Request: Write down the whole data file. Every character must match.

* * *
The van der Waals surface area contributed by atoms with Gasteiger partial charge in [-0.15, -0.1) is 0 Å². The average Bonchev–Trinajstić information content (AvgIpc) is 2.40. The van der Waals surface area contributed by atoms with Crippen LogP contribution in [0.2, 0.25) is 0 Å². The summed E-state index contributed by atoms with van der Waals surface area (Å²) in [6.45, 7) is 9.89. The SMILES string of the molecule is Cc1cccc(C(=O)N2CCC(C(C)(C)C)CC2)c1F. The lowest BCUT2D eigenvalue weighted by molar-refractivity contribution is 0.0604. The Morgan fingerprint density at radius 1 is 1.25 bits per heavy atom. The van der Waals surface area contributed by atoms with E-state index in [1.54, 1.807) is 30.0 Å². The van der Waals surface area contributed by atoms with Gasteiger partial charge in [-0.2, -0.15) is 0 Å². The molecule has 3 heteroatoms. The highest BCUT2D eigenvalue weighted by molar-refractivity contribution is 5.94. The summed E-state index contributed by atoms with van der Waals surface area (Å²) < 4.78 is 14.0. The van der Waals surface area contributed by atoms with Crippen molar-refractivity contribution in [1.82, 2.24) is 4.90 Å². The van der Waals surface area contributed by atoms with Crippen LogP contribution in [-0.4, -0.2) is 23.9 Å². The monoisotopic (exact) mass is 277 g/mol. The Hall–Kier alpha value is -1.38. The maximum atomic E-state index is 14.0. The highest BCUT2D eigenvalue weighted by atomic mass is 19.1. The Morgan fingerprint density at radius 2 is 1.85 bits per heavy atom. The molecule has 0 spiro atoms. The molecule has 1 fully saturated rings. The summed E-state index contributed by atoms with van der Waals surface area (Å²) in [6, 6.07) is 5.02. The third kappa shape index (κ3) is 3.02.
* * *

The van der Waals surface area contributed by atoms with Gasteiger partial charge in [-0.15, -0.1) is 0 Å². The average Bonchev–Trinajstić information content (AvgIpc) is 2.40. The van der Waals surface area contributed by atoms with Crippen LogP contribution in [0.2, 0.25) is 0 Å². The summed E-state index contributed by atoms with van der Waals surface area (Å²) in [6.45, 7) is 9.89. The SMILES string of the molecule is Cc1cccc(C(=O)N2CCC(C(C)(C)C)CC2)c1F. The lowest BCUT2D eigenvalue weighted by molar-refractivity contribution is 0.0604. The Morgan fingerprint density at radius 1 is 1.25 bits per heavy atom. The van der Waals surface area contributed by atoms with E-state index in [1.54, 1.807) is 30.0 Å². The van der Waals surface area contributed by atoms with Gasteiger partial charge in [-0.2, -0.15) is 0 Å². The molecule has 3 heteroatoms. The highest BCUT2D eigenvalue weighted by molar-refractivity contribution is 5.94. The summed E-state index contributed by atoms with van der Waals surface area (Å²) < 4.78 is 14.0. The van der Waals surface area contributed by atoms with Crippen molar-refractivity contribution in [1.82, 2.24) is 4.90 Å². The van der Waals surface area contributed by atoms with Crippen LogP contribution in [-0.4, -0.2) is 23.9 Å². The monoisotopic (exact) mass is 277 g/mol. The Hall–Kier alpha value is -1.38. The maximum atomic E-state index is 14.0. The highest BCUT2D eigenvalue weighted by atomic mass is 19.1. The Morgan fingerprint density at radius 2 is 1.85 bits per heavy atom. The molecule has 0 spiro atoms. The molecule has 1 fully saturated rings. The summed E-state index contributed by atoms with van der Waals surface area (Å²) in [6, 6.07) is 5.02. The third kappa shape index (κ3) is 3.02.